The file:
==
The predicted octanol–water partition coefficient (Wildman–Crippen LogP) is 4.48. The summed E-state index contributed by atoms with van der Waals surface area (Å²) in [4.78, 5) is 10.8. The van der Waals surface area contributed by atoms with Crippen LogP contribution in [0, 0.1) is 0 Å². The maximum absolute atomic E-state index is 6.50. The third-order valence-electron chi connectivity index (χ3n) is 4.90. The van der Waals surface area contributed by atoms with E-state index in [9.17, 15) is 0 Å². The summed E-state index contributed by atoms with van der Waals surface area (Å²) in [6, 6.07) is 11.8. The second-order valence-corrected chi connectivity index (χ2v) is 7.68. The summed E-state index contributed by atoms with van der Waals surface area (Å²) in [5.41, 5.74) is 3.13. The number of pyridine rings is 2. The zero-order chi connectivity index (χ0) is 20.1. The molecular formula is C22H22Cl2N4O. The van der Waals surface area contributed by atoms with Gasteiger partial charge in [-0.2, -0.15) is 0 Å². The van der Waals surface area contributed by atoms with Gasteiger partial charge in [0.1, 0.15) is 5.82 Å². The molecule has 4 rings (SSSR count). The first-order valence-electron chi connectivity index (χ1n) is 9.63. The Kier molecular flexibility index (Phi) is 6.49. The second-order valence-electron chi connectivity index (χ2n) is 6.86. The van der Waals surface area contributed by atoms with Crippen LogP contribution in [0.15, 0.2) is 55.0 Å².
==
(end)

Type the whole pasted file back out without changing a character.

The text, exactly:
The predicted octanol–water partition coefficient (Wildman–Crippen LogP) is 4.48. The summed E-state index contributed by atoms with van der Waals surface area (Å²) in [4.78, 5) is 10.8. The van der Waals surface area contributed by atoms with Crippen LogP contribution in [0, 0.1) is 0 Å². The maximum absolute atomic E-state index is 6.50. The third-order valence-electron chi connectivity index (χ3n) is 4.90. The van der Waals surface area contributed by atoms with E-state index in [9.17, 15) is 0 Å². The summed E-state index contributed by atoms with van der Waals surface area (Å²) in [6, 6.07) is 11.8. The second-order valence-corrected chi connectivity index (χ2v) is 7.68. The summed E-state index contributed by atoms with van der Waals surface area (Å²) in [5.41, 5.74) is 3.13. The number of pyridine rings is 2. The zero-order chi connectivity index (χ0) is 20.1. The molecular formula is C22H22Cl2N4O. The van der Waals surface area contributed by atoms with Gasteiger partial charge in [-0.2, -0.15) is 0 Å². The van der Waals surface area contributed by atoms with Gasteiger partial charge in [0.1, 0.15) is 5.82 Å². The molecule has 4 rings (SSSR count). The first-order valence-electron chi connectivity index (χ1n) is 9.63. The Kier molecular flexibility index (Phi) is 6.49. The second-order valence-electron chi connectivity index (χ2n) is 6.86. The van der Waals surface area contributed by atoms with Crippen LogP contribution in [0.15, 0.2) is 55.0 Å².